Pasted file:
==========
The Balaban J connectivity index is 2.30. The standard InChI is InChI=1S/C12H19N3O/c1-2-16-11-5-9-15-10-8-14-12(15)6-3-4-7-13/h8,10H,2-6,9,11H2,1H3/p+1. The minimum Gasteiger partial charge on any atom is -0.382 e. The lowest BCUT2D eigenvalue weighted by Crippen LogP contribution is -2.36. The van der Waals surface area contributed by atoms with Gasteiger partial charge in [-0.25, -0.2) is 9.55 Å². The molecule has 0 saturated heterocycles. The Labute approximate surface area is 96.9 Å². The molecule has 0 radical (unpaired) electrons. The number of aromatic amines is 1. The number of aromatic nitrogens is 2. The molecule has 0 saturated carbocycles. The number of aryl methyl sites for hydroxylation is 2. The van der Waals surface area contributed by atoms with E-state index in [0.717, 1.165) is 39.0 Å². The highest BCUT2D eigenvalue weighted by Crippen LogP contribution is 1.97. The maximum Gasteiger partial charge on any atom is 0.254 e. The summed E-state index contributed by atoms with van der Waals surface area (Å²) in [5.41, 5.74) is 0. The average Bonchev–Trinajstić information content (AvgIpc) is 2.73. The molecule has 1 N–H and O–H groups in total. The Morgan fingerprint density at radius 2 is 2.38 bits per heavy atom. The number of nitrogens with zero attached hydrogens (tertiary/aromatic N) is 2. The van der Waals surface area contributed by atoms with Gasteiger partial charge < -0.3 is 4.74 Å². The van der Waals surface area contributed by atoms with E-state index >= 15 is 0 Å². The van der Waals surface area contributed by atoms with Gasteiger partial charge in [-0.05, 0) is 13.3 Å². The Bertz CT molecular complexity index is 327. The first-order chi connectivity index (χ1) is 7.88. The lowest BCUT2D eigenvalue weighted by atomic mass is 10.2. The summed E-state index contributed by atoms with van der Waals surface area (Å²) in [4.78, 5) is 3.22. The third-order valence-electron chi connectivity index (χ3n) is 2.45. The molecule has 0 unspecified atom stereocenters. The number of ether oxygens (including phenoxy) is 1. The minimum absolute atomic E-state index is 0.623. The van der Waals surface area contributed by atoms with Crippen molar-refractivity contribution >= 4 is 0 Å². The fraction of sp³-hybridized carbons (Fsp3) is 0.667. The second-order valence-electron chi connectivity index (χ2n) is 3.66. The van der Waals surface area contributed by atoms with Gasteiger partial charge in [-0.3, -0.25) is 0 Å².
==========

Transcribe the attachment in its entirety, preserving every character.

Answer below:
The Balaban J connectivity index is 2.30. The standard InChI is InChI=1S/C12H19N3O/c1-2-16-11-5-9-15-10-8-14-12(15)6-3-4-7-13/h8,10H,2-6,9,11H2,1H3/p+1. The minimum Gasteiger partial charge on any atom is -0.382 e. The lowest BCUT2D eigenvalue weighted by Crippen LogP contribution is -2.36. The van der Waals surface area contributed by atoms with Gasteiger partial charge in [-0.25, -0.2) is 9.55 Å². The molecule has 0 saturated heterocycles. The Labute approximate surface area is 96.9 Å². The molecule has 0 radical (unpaired) electrons. The number of aromatic amines is 1. The number of aromatic nitrogens is 2. The molecule has 0 saturated carbocycles. The number of aryl methyl sites for hydroxylation is 2. The van der Waals surface area contributed by atoms with E-state index in [0.717, 1.165) is 39.0 Å². The highest BCUT2D eigenvalue weighted by Crippen LogP contribution is 1.97. The maximum Gasteiger partial charge on any atom is 0.254 e. The summed E-state index contributed by atoms with van der Waals surface area (Å²) in [5.41, 5.74) is 0. The average Bonchev–Trinajstić information content (AvgIpc) is 2.73. The molecule has 1 N–H and O–H groups in total. The Morgan fingerprint density at radius 2 is 2.38 bits per heavy atom. The number of nitrogens with zero attached hydrogens (tertiary/aromatic N) is 2. The van der Waals surface area contributed by atoms with Gasteiger partial charge < -0.3 is 4.74 Å². The van der Waals surface area contributed by atoms with E-state index >= 15 is 0 Å². The van der Waals surface area contributed by atoms with Gasteiger partial charge in [-0.05, 0) is 13.3 Å². The Bertz CT molecular complexity index is 327. The first-order chi connectivity index (χ1) is 7.88. The lowest BCUT2D eigenvalue weighted by atomic mass is 10.2. The summed E-state index contributed by atoms with van der Waals surface area (Å²) in [4.78, 5) is 3.22. The third-order valence-electron chi connectivity index (χ3n) is 2.45. The molecule has 0 unspecified atom stereocenters. The number of ether oxygens (including phenoxy) is 1. The minimum absolute atomic E-state index is 0.623. The van der Waals surface area contributed by atoms with Crippen molar-refractivity contribution >= 4 is 0 Å². The fraction of sp³-hybridized carbons (Fsp3) is 0.667. The second-order valence-electron chi connectivity index (χ2n) is 3.66. The van der Waals surface area contributed by atoms with Gasteiger partial charge in [-0.3, -0.25) is 0 Å².